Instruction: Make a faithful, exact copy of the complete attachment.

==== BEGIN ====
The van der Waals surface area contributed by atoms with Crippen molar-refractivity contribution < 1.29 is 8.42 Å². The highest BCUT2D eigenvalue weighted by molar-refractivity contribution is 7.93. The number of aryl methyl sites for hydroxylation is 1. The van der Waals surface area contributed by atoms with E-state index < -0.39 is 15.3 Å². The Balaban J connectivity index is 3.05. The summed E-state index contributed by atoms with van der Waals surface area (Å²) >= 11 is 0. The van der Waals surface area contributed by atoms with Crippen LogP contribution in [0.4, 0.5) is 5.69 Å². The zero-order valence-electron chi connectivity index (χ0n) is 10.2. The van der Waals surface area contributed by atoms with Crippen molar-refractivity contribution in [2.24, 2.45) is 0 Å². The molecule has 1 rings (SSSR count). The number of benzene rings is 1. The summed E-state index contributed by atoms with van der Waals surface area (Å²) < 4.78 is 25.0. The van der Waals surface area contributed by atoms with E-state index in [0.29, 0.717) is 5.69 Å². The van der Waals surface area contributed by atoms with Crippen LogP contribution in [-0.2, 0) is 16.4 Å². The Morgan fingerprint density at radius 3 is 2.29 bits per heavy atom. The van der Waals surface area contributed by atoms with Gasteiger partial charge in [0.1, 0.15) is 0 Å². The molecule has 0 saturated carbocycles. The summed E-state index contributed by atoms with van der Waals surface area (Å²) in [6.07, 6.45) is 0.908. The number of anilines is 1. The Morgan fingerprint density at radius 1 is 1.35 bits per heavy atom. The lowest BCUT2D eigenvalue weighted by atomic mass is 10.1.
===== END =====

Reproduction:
The van der Waals surface area contributed by atoms with Crippen molar-refractivity contribution < 1.29 is 8.42 Å². The highest BCUT2D eigenvalue weighted by molar-refractivity contribution is 7.93. The number of aryl methyl sites for hydroxylation is 1. The van der Waals surface area contributed by atoms with E-state index < -0.39 is 15.3 Å². The Balaban J connectivity index is 3.05. The summed E-state index contributed by atoms with van der Waals surface area (Å²) >= 11 is 0. The van der Waals surface area contributed by atoms with Crippen LogP contribution in [0.4, 0.5) is 5.69 Å². The zero-order valence-electron chi connectivity index (χ0n) is 10.2. The van der Waals surface area contributed by atoms with Crippen molar-refractivity contribution in [2.24, 2.45) is 0 Å². The molecule has 1 rings (SSSR count). The number of benzene rings is 1. The summed E-state index contributed by atoms with van der Waals surface area (Å²) < 4.78 is 25.0. The van der Waals surface area contributed by atoms with E-state index in [0.29, 0.717) is 5.69 Å². The van der Waals surface area contributed by atoms with Crippen LogP contribution in [-0.2, 0) is 16.4 Å². The Morgan fingerprint density at radius 3 is 2.29 bits per heavy atom. The van der Waals surface area contributed by atoms with Gasteiger partial charge in [0.1, 0.15) is 0 Å². The molecule has 0 saturated carbocycles. The summed E-state index contributed by atoms with van der Waals surface area (Å²) in [6.07, 6.45) is 0.908. The number of anilines is 1. The Morgan fingerprint density at radius 1 is 1.35 bits per heavy atom. The lowest BCUT2D eigenvalue weighted by atomic mass is 10.1.